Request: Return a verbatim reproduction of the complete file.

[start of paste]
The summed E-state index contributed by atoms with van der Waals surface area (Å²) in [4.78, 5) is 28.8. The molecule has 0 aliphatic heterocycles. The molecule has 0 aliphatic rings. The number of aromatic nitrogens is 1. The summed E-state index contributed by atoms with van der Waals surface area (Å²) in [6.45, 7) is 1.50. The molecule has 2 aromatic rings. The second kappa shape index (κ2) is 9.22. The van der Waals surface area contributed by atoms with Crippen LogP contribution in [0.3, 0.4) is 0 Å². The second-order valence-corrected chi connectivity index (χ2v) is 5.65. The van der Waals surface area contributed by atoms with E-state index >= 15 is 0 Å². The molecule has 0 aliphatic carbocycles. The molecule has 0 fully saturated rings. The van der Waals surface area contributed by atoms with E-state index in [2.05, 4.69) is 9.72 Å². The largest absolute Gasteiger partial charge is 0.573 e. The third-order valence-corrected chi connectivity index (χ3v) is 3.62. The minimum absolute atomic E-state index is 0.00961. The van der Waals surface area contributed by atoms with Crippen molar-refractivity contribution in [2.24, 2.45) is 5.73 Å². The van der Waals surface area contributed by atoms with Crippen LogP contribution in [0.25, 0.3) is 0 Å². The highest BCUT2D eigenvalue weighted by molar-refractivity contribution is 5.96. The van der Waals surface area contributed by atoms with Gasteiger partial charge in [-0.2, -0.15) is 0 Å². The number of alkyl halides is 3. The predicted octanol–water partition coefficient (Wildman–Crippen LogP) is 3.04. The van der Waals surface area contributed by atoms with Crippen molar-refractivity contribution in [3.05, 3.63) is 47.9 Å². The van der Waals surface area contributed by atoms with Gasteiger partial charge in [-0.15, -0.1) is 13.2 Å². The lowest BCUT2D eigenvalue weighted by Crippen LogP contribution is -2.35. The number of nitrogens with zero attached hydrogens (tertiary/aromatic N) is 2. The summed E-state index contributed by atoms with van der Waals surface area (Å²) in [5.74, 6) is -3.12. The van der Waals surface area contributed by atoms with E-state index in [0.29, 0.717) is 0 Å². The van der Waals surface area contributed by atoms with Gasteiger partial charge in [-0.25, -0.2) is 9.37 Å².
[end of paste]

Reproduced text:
The summed E-state index contributed by atoms with van der Waals surface area (Å²) in [4.78, 5) is 28.8. The molecule has 0 aliphatic heterocycles. The molecule has 0 aliphatic rings. The number of aromatic nitrogens is 1. The summed E-state index contributed by atoms with van der Waals surface area (Å²) in [6.45, 7) is 1.50. The molecule has 2 aromatic rings. The second kappa shape index (κ2) is 9.22. The van der Waals surface area contributed by atoms with Crippen LogP contribution in [0.3, 0.4) is 0 Å². The second-order valence-corrected chi connectivity index (χ2v) is 5.65. The van der Waals surface area contributed by atoms with E-state index >= 15 is 0 Å². The molecule has 0 aliphatic carbocycles. The molecule has 0 fully saturated rings. The van der Waals surface area contributed by atoms with E-state index in [2.05, 4.69) is 9.72 Å². The largest absolute Gasteiger partial charge is 0.573 e. The third-order valence-corrected chi connectivity index (χ3v) is 3.62. The minimum absolute atomic E-state index is 0.00961. The van der Waals surface area contributed by atoms with Crippen molar-refractivity contribution in [2.24, 2.45) is 5.73 Å². The van der Waals surface area contributed by atoms with Crippen LogP contribution in [0.25, 0.3) is 0 Å². The highest BCUT2D eigenvalue weighted by molar-refractivity contribution is 5.96. The van der Waals surface area contributed by atoms with Gasteiger partial charge in [-0.2, -0.15) is 0 Å². The number of alkyl halides is 3. The predicted octanol–water partition coefficient (Wildman–Crippen LogP) is 3.04. The van der Waals surface area contributed by atoms with Crippen molar-refractivity contribution in [3.05, 3.63) is 47.9 Å². The van der Waals surface area contributed by atoms with Gasteiger partial charge in [-0.15, -0.1) is 13.2 Å². The lowest BCUT2D eigenvalue weighted by Crippen LogP contribution is -2.35. The number of nitrogens with zero attached hydrogens (tertiary/aromatic N) is 2. The summed E-state index contributed by atoms with van der Waals surface area (Å²) in [5.74, 6) is -3.12. The van der Waals surface area contributed by atoms with E-state index in [0.29, 0.717) is 0 Å². The van der Waals surface area contributed by atoms with Gasteiger partial charge in [-0.25, -0.2) is 9.37 Å².